The Rockhouse Goes Fun House: St. John’s Does The Stooges

stooges1George Street is quite accustomed to cover bands. In fact, walking down George Street on any given night is like a monstrous mash-up of worn-out covers and overblown subwoofers booming from the uninsulated corners of the dance clubs.

Music spills out the doors and windows of every bar stacked on top of each other – and like the drunken and debaucherous patrons, the music clashes, disorients and adds to the chaos of the stumbling, slack-jawed masses.

But, tonight might bring a breath of fresh air, (as fresh of a breath as you can get on George St.) as The Rockhouse readies itself to house the rumble of a full-fledge homage to the legendary pelvic proto-punk war cries of Michigan wild-men, The Stooges.

Almost fifty years ago, The Stooges sought to represent the death of the sixties, with guttural, anthemic garage rock which basked in raw simplicity. With a hostile snarl and a youthful libido, The Stooges explored timeless and ever-relatable topics such as boredom, and cunnilingus.

By the time of their first record in 1969, the peace and love movement had began to go sour. The Stooges represented a destructive dissatisfaction – a backlash tainted in blood, broken glass, and a whole lot of guitar feedback.

But, like all things that break new ground, The Stooges were largely rejected in their heyday, being met with violent, unimpressed audiences, lousy reviews and pitiful album sales.

The primitiveness of The Stooges didn’t go over well in an era of stadium showboating, where prog rock ruled all.

When you’re ahead of your time, you’ve got to wait for the rest of the world to catch up – ten years later when the punk scene flourished, everybody wanted to be The Stooges. The Stooges were punks before punk, but with hockey haircuts.

The three albums that once got them dropped from record labels became legendary, and of course Iggy Pop went on to enjoy the longevity of a solo career.

The widespread relevancy of The Stooges music can’t be denied when their songs garner an evening of tribute tonight in St. John’s, Newfoundland. To those who worry about the material being done justice – be at ease. The Stooges are in quite capable hands tonight with a perfect cast of players who will certainly not disappoint.

Victor Lewis (Solo, Kujo, Casual Male) steps into the boots of Ron Asheton, and James Williamson (Raw Power era). Lewis will be commanding the guitar duties of Ronnie’s straightforward, fuzz-laden grooves, and Williamson’s ripping and blown-out licks.

The rhythm section is nothing to shake a stick at either; with Ashton Whitt (The Darts) carrying the thunderous bass lines, and Devon Milley (Monsterbator) holding down the metronomic Detroit drum clatter.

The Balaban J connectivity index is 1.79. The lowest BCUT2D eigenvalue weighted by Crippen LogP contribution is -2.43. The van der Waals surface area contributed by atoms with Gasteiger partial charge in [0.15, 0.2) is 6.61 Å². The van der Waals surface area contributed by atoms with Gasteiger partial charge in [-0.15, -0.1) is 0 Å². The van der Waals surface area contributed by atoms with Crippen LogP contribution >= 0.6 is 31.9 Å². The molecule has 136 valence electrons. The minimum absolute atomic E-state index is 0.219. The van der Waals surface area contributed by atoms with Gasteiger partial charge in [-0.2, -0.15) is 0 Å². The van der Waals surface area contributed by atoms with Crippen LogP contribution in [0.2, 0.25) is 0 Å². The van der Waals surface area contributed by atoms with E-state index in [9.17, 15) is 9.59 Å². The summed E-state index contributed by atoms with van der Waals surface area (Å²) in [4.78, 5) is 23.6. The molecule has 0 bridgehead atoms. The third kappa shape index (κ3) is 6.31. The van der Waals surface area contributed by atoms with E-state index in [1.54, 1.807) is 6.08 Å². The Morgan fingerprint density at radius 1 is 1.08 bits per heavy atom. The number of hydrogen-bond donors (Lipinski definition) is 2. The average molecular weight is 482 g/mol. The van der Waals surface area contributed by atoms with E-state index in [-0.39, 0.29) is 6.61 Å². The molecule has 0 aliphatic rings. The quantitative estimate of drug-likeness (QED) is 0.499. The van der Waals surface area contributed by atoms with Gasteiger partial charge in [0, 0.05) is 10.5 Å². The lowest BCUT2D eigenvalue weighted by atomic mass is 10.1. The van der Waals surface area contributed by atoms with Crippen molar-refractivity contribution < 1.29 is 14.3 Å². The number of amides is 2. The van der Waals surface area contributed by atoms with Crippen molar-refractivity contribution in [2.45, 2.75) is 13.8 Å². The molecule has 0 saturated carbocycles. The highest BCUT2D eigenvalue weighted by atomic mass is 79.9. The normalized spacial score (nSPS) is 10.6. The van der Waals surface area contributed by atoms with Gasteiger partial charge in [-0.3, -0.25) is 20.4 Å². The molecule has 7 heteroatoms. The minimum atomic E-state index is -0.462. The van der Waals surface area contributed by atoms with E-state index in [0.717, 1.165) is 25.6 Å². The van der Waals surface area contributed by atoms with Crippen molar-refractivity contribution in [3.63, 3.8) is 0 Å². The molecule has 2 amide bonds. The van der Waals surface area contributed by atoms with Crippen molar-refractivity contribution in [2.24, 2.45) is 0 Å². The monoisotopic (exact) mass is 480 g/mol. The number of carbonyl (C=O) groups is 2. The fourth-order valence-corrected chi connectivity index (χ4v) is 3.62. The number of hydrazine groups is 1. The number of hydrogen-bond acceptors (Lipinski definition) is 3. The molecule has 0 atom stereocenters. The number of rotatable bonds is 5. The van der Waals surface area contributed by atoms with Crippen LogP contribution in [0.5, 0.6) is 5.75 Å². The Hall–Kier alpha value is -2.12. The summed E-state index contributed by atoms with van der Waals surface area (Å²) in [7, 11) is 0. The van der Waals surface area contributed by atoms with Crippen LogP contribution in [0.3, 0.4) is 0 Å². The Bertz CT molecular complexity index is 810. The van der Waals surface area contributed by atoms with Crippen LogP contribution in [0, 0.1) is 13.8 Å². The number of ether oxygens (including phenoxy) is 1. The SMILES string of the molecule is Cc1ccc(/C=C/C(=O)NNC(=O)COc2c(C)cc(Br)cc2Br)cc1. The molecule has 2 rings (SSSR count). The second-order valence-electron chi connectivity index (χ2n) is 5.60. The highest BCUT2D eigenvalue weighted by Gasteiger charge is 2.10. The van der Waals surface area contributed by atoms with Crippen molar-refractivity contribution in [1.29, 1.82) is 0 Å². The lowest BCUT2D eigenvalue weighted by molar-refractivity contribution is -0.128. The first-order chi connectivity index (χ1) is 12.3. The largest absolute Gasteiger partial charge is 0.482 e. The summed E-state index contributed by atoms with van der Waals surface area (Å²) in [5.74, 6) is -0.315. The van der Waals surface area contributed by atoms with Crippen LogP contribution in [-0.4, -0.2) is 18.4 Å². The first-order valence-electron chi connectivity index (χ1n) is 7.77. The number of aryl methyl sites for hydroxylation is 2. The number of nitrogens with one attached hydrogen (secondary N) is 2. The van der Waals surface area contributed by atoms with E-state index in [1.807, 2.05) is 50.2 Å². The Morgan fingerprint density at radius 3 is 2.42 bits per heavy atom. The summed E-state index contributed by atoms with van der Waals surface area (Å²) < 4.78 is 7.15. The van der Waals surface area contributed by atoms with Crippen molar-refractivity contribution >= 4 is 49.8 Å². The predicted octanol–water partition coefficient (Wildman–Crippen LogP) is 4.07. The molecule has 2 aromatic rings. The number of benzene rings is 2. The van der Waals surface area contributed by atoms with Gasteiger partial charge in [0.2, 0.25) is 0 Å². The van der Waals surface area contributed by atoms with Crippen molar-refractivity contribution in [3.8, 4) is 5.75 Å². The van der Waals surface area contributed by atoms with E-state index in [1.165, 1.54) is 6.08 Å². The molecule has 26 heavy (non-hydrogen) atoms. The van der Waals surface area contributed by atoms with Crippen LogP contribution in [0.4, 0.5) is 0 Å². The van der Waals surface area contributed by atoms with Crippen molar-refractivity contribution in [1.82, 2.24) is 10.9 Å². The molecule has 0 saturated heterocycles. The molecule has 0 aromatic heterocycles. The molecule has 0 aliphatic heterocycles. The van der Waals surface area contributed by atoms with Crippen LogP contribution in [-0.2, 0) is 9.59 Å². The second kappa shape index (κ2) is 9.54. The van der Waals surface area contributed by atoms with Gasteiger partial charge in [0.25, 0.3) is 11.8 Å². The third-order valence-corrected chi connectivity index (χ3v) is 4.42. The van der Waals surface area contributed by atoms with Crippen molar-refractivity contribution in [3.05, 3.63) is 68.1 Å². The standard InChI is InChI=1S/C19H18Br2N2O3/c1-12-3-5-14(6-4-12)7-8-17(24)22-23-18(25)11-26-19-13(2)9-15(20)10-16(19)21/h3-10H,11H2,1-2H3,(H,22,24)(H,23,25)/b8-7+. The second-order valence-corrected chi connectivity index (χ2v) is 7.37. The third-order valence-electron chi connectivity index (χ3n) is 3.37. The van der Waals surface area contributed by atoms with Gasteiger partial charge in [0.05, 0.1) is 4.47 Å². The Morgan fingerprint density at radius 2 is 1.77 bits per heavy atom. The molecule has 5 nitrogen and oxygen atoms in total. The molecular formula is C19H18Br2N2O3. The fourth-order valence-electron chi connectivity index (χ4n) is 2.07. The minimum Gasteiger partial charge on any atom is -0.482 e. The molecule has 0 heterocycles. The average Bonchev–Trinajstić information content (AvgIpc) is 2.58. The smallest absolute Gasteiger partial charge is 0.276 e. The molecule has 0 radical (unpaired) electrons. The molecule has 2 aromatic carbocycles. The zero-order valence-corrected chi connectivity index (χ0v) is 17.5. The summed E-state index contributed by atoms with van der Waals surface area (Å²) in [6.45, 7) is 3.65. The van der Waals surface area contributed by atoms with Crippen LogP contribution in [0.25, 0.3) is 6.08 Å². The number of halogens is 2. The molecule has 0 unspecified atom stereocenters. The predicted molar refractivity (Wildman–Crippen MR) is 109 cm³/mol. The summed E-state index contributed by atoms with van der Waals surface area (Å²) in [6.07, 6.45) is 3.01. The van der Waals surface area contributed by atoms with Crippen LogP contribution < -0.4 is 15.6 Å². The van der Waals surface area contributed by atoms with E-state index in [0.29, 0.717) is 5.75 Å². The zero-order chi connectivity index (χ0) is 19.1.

Of course there needs to be an Iggy, and who better than Monsterbator front man Andrew Waterman?

Andrew Waterman Performing with Monsterbator, Photo by Mike Heffernan 2014

Andrew Waterman Performing with Monsterbator, Photo by Mike Heffernan 2014

Besides the similarities of unpredictable stage antics, and the habit of losing their shirts, Waterman’s distinctive snarl already plays a perfect fit in my head, whether it’s doing justice to No Fun, or losing control to Down On The Street.

“Andrew Waterman playing Iggy pop is genius,” says Ashton Whitt (Bass), “For those who have seen a Monsterbator show, you know what I’m talking about.”

Experience The Stooges is the sole act at The Rockhouse tonight, playing multiple sets to make a full evening of Stooges ground coverage.

“We tried to get another cover act to open the evening but it never panned out,” says Whitt.  “So we decided to play a couple sets and stay focused on pretty much The Stooges material; Self-Titled, Fun House and Raw Power plus a few random drifters that we’re throwing in — I won’t give those away.”

We asked Whitt what show-goers could expect from tonight’s tribute, to which he replied:  “A riot.”

“We’re not trying to “perfect” The Stooges work because that’s damn-well impossible. They are one of the best jam bands ever, and we’re just trying to have some fun with it and play some of our favourite fuckin jams,” says Whitt.

“I still don’t know what to completely expect myself, except that it’s gonna get crazy.”

Will Andrew Waterman slather himself in peanut butter? Will the songs of The Stooges drown out the fifth encore of Wagon Wheel being played for a pub full of bumbling drunkards across the street?

God, I hope so.

Experience The Stooges takes place tonight (February 28th, 2015) at The Rockhouse in St. John’s, NL at 10PM.
Check out the facebook event here.

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